By: Teresa Cappiello ’24, Student Attorney, Puerto Rico Recovery Assistance Legal Clinic
I think it is a simple idea that you follow the law of the state that you are in. For example, I am from New York. However, if I find myself in New Jersey, I will follow the laws in New Jersey, as those are the laws where I am. I would never claim that because I am “American” that I do not need to follow the laws outside of my state. Furthermore, while people from New Jersey and I are from different parts of the country, it does not mean that New Jerseyans are less American than New Yorkers.
These are simple ideas that I believe are self-explanatory. However, in Puerto Rico, I recently witnessed something that made me believe that this may not be the case. Puerto Rico, due to its territorial status and its different predominant language, is sometimes viewed in a different light than the 50 states. However, people from Puerto Rico and New Jersey both carry the same passport. This week, however, I saw someone who did not view Puerto Ricans as “Americans.”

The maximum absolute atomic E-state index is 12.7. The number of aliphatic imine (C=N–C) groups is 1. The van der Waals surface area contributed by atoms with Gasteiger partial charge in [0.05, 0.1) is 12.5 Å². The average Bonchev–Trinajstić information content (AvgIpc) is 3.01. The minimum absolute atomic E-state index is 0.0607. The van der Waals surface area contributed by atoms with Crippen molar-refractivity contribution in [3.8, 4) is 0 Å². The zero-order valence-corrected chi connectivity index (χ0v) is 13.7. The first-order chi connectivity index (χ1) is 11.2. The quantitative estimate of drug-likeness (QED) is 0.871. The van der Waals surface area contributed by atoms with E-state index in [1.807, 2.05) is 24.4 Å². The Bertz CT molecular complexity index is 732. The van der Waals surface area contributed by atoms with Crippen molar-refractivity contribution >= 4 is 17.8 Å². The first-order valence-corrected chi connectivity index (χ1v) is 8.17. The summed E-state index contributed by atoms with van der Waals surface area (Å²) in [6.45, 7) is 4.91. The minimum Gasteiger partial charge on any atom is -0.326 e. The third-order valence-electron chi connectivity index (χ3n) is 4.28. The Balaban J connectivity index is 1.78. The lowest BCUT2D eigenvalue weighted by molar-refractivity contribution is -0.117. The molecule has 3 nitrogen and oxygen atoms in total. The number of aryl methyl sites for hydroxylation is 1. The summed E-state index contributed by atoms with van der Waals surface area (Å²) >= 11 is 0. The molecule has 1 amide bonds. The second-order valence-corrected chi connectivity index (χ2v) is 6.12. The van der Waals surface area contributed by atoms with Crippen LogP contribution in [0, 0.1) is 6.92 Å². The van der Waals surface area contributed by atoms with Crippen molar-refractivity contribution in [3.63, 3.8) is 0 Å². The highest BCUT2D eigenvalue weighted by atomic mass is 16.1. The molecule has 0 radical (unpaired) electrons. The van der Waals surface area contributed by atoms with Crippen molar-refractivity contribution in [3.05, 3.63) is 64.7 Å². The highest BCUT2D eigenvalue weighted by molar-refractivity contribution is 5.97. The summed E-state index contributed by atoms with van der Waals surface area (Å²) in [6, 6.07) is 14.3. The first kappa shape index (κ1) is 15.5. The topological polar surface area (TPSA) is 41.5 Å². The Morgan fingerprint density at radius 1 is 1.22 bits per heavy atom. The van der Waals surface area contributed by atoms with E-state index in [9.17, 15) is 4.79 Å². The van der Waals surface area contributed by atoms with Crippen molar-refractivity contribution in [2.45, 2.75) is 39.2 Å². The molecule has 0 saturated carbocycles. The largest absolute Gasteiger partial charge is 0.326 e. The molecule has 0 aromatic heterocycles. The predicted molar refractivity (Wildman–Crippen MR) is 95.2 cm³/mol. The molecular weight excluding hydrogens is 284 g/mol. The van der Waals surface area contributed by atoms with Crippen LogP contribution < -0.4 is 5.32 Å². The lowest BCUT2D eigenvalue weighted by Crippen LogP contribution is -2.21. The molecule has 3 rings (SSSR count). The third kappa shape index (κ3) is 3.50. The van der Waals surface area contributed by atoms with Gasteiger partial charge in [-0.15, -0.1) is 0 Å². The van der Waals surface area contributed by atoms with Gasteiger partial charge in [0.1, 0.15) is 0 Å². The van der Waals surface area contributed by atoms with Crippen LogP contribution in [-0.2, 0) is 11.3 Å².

While student attorneys from the University at Buffalo School of Law were learning about coastal ecosystems at the Cabo Rojo beach, a classmate and I noticed a man who appeared to be Caucasian enter a fishing area labeled “Authorized Personnel” only. The sign was in Spanish, so the man (who was not Puerto Rican) may have not understood it. However, when the workers at the fishing dock asked him to leave, he responded with “I am an American. I am the government. I have the right to be here.” He then later approached me and my classmate and states that “[t]hese (expletive) Puerto Ricans need to return to Haiti or wherever they’re from.”
While I did not know this man personally, I am pretty confident that he would not have responded the same way if he was asked by a white New Jerseyan to get off of a pier there. The idea that he decided that Puerto Ricans were not Americans is based on his bias. It seemed that just because these men did not look like him, he decided he was entitled to enter their property.
Puerto Rican laws have the same amount of legitimacy that other states’ laws have. While Puerto Rico is not a state, and their predominant language is different than the predominant language in the other 50 states, it does not mean that we can take Puerto Rican laws less seriously. This moment made me realize that there is a long way to go for people to understand that, just because someone does not meet their personal standards of an “American,” it does not mean that they can take them less seriously.
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